Deaf Havana open up about creating ‘The Present Is A Foreign Land’

By Adam Davison

Adam Davison chats to James and Mathew Veck-Gilodi about writing new music, personal inspirations and much more.

deaf havana

The brothers have continuously poured collective heart and soul into their work, and that has made them one of the most respected bands on the UK scene over the last decade, but that kind of reputation doesn’t come without a strong catalogue of thought-provoking tunes.

James comments on the longevity of Deaf Havana’s songs, in his own mind: “I don’t learn a lot about myself when I’m writing [the songs], but further down the line, definitely,” he says. “I’ll reflect on how things were at the point, or how to do things differently next time around.”  Matthew continues: “With a bit of distance, it’s often surprising what you can pull out [of those songs]. It’s interesting that things that mean one thing when you first write a song can change over time, and then you pull a different meaning out of it.”

As many longtime followers may note, locations [like ‘Pensacola’ and ‘Boston Square’], have always played a big part in Deaf Havana’s material, that is until ‘Rituals’, and new album, ‘The Present Is A Foreign Land’ – James laughs that the reason places haven’t formed titles on recent material is because they haven’t actually travelled anywhere, because of Covid. Still, he reflects on how places have always been a big part of the band’s overall creative flow: “Even if the song as a whole isn’t about that place that it’s called, like ‘Seattle’ isn’t really about that place, it just so happens to be the first place that we played in [the US], so it definitely anchors us to a memory and that’s why I do it.”

Deaf Havana have always been reviewed favourably for the honesty, and meaning behind their lyrics, here, James gives us some insight into what writing means to him: “I love storytelling lyrics, that are honest. It’s so different for everyone. My favourite lyricists make me feel, think and connect,” says James. “It’s how I feel when I write [the song], I love little specific things in lyrics that you can connect with – like Easter eggs. I sometimes put obscure things in there, hoping that somebody gets it. I want good stories, that are real.”

Looking at specific songs on the record then, ‘Kids’ is a standout. The track examines how perceptions and dreams of success change as we get older. James talks about his own definitions of success, and what the word means to him now: “There’s some stuff that we have done that I never thought we would be able to do like travelling around the world with songs that we wrote in our bedroom. It’s weird, some specific things I would never have dreamed of doing. There are somethings that are not as cool as you think they are going to be.”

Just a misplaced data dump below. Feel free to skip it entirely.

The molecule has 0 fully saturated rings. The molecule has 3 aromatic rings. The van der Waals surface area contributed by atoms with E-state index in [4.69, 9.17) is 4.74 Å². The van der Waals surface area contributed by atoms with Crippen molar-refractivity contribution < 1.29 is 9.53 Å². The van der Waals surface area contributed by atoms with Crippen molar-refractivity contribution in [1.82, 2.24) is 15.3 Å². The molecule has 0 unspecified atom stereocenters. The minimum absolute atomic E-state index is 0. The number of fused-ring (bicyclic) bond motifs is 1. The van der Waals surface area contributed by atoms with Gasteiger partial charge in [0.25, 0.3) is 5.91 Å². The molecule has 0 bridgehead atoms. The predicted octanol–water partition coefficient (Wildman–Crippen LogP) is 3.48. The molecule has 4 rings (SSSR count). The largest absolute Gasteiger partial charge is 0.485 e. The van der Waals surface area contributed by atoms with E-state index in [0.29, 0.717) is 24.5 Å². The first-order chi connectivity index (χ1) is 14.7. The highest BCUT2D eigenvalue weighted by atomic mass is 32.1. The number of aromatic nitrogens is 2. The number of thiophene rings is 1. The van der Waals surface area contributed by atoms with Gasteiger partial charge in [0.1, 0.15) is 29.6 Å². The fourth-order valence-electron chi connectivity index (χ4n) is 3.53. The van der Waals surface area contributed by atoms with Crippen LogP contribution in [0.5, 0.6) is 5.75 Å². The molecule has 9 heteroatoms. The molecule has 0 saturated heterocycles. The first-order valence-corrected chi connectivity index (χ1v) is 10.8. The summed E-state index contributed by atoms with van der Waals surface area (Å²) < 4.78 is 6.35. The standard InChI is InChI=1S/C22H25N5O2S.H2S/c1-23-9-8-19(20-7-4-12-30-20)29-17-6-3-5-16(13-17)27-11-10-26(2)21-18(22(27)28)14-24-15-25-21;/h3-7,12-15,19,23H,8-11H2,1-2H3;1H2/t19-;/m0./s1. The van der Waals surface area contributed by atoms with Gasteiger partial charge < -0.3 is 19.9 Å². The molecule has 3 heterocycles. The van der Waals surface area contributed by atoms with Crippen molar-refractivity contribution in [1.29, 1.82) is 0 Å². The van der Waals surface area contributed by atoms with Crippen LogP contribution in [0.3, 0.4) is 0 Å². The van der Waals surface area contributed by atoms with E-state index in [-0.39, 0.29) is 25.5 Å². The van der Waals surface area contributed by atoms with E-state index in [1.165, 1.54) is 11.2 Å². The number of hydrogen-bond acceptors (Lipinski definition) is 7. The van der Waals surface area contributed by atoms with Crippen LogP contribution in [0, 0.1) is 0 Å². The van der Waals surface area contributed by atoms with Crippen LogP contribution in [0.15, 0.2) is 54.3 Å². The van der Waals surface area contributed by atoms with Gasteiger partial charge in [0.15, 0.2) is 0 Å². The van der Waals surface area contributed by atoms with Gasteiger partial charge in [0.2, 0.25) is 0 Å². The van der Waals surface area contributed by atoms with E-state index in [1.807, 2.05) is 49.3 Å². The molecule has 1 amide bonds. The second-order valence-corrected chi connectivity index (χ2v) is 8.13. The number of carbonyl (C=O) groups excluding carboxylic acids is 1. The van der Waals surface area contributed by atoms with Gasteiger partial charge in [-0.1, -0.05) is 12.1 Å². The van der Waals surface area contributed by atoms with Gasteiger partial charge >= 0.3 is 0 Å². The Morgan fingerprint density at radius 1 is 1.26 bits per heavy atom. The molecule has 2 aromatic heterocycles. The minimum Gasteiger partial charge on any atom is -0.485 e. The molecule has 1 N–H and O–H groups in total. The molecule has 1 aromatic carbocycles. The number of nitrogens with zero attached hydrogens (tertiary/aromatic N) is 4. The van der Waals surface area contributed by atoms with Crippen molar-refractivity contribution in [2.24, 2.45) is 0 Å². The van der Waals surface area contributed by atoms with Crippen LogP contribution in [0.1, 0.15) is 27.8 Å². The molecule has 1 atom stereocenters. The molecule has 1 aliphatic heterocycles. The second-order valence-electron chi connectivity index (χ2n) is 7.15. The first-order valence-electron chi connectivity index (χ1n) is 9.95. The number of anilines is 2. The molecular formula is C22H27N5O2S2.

Despite the unit’s ability to tour internationally, and the large streaming numbers, James doesn’t consider them to be a particularly successful band: “It’s all relative, if I look at some people around me, I’m not successful because I have less money than them, but if I look at it in terms of overall life experience, I am way more successful. The old, boring version of me would like to get to a point where I don’t have to worry about money.” Matthew counters that, in terms of creating this record at least, they are successful, as they have achieved everything they’d wanted for an album: “The society we live in is so irrevocably tied to money, which is unhealthy. It should be about so much more.”

This new album marks the first time the two have really zeroed in on creating together, rather than with external influences, and/or other band members. We wonder if that had any impact on their relationship as brothers? Matthew comments: “It’s definitely hard at times, but in the studio it was smooth, because of our understanding of each other. It’s like a non-verbal shorthand. It has its positives in that way.”

The band goes on to talk about their inherent British-ness, and how that bleeds in to who they are as people, but also as musicians: Matthew says: “If I were to act more ‘confident’ it would be fake,” he says. “I don’t have any self-confidence, and that’s just how we are.”

There is undoubtedly and authenticity about Deaf Havana, now in 2022 as they consider the impact of their music, and what it means to make it. Ending our chat with a message to those who are invested in the band, and the new album, James says that it’s always been about that connection with the fans and supporters: “Most of the songs that I write about, are about a sh** period in my life that I got through,” he says. “This album means more to me, it’s is way more authentic than the others, I hope people can connect with it, and it helps them get through a tough period.”

Matthew concludes: “My experience with music is so personal – if anyone can get something even close to what I got out of some of my favourite records [in terms of a connection] to our new album, then the job is done.”

Interview: Adam Davison / Words: Dom Smith

Watch, and listen to the full chat where the band describe songwriting, creative processes and more, below:


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